Three early-career researchers from the Institute for Animal Health at Compton near Newbury had the chance to present their science to parliamentarians at the House of Commons on Monday (12 March). All three work on diseases of livestock that can cost the UK economy a great deal of money and threaten food security and animal welfare.
- Kirsten Bentley works on Infectious Bronchitis Virus, which costs the UK poultry industry an estimated £23 million per year and causes debilitating illness in chickens. Kirsten’s work is aimed at improving vaccines against the disease.
- Clare Grant presented her work on immune responses in cattle to foot and mouth disease virus – one of the most important diseases for economic and food security, which is estimated to have cost the UK several billion pounds during an outbreak in 2001.
- Dr Helena Maier also works on Infectious Bronchitis Virus. Helena works to understand how the virus hijacks the host cell to replicate.
Kirsten, Clare and Helena presented their research to dozens of politicians and a panel of expert judges as part of the poster competition SET for Britain. They said they were delighted to have the opportunity to discuss their work with parliamentarians and early career researchers from other disciplines at this unique event. All three are experienced in public engagement and regularly take part in events to inspire young scientists in schools.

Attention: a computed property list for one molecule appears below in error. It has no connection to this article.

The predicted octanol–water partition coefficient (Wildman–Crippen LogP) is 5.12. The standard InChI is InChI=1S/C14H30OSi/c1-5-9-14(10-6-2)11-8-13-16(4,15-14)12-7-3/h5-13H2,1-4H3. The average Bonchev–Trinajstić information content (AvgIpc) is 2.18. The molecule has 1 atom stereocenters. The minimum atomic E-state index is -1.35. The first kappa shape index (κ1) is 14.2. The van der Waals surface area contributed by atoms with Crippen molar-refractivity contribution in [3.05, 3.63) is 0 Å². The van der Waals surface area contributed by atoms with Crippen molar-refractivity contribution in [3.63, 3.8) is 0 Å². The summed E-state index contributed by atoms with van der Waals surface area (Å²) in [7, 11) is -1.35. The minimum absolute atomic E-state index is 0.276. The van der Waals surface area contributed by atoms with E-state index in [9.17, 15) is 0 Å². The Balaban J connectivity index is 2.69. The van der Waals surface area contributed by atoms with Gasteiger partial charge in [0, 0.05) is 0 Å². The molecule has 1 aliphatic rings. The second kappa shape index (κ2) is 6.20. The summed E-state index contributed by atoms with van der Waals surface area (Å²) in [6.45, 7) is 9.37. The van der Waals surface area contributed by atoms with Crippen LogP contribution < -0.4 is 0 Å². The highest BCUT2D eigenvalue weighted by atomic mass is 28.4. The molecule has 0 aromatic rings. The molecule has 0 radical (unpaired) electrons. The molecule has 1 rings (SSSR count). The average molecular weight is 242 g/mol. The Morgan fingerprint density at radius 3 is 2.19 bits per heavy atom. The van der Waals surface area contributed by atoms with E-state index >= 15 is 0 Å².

Andrew Smith, MP for Oxford East met Helena at the event, he said "Dr Maier presented some fascinating work on what I now understand is a disease that causes real problems to the UK poultry industry. This industry employs around 55,000 people in the UK and, at a time when jobs in every sector are vulnerable, it is good news that this science will go some way to protect poultry workers."
SET for Britain is a competition in the House of Commons which involves researchers displaying posters of their work to panels of expert judges and politicians.
The event aims to help politicians understand more about the UK’s thriving science and engineering base and rewards some of the strongest scientific and engineering research being undertaken in the UK.
The Parliamentary and Scientific Committee run the event in collaboration with The Royal Academy of Engineering, The Institute of Physics, the Society of Biology, The Royal Society of Chemistry, the Physiological Society, the Wellcome Trust and the Society of Chemical Industry, with financial support from BP, Airbus/EADS, The Institution of Engineering and Technology, AgChem Access, Oxford Instruments, IBMS and GE Hitachi.